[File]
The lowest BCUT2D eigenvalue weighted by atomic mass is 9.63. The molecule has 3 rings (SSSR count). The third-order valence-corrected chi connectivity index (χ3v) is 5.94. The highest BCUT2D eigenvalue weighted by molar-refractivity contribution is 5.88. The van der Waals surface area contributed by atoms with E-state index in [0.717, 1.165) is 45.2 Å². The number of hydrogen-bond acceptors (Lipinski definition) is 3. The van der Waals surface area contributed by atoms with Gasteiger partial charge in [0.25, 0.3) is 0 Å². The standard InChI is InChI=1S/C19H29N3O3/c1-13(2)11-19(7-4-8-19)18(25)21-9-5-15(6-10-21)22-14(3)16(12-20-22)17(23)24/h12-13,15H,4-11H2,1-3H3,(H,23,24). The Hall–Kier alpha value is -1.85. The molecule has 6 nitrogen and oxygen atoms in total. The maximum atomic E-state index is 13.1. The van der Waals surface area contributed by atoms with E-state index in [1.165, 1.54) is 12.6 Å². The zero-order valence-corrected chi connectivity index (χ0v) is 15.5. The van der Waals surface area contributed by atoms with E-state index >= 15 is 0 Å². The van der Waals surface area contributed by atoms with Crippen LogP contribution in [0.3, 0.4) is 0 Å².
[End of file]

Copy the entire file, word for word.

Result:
The lowest BCUT2D eigenvalue weighted by atomic mass is 9.63. The molecule has 3 rings (SSSR count). The third-order valence-corrected chi connectivity index (χ3v) is 5.94. The highest BCUT2D eigenvalue weighted by molar-refractivity contribution is 5.88. The van der Waals surface area contributed by atoms with E-state index in [0.717, 1.165) is 45.2 Å². The number of hydrogen-bond acceptors (Lipinski definition) is 3. The van der Waals surface area contributed by atoms with Gasteiger partial charge in [0.25, 0.3) is 0 Å². The standard InChI is InChI=1S/C19H29N3O3/c1-13(2)11-19(7-4-8-19)18(25)21-9-5-15(6-10-21)22-14(3)16(12-20-22)17(23)24/h12-13,15H,4-11H2,1-3H3,(H,23,24). The Hall–Kier alpha value is -1.85. The molecule has 6 nitrogen and oxygen atoms in total. The maximum atomic E-state index is 13.1. The van der Waals surface area contributed by atoms with E-state index in [1.165, 1.54) is 12.6 Å². The zero-order valence-corrected chi connectivity index (χ0v) is 15.5. The van der Waals surface area contributed by atoms with E-state index >= 15 is 0 Å². The van der Waals surface area contributed by atoms with Crippen LogP contribution in [0.3, 0.4) is 0 Å².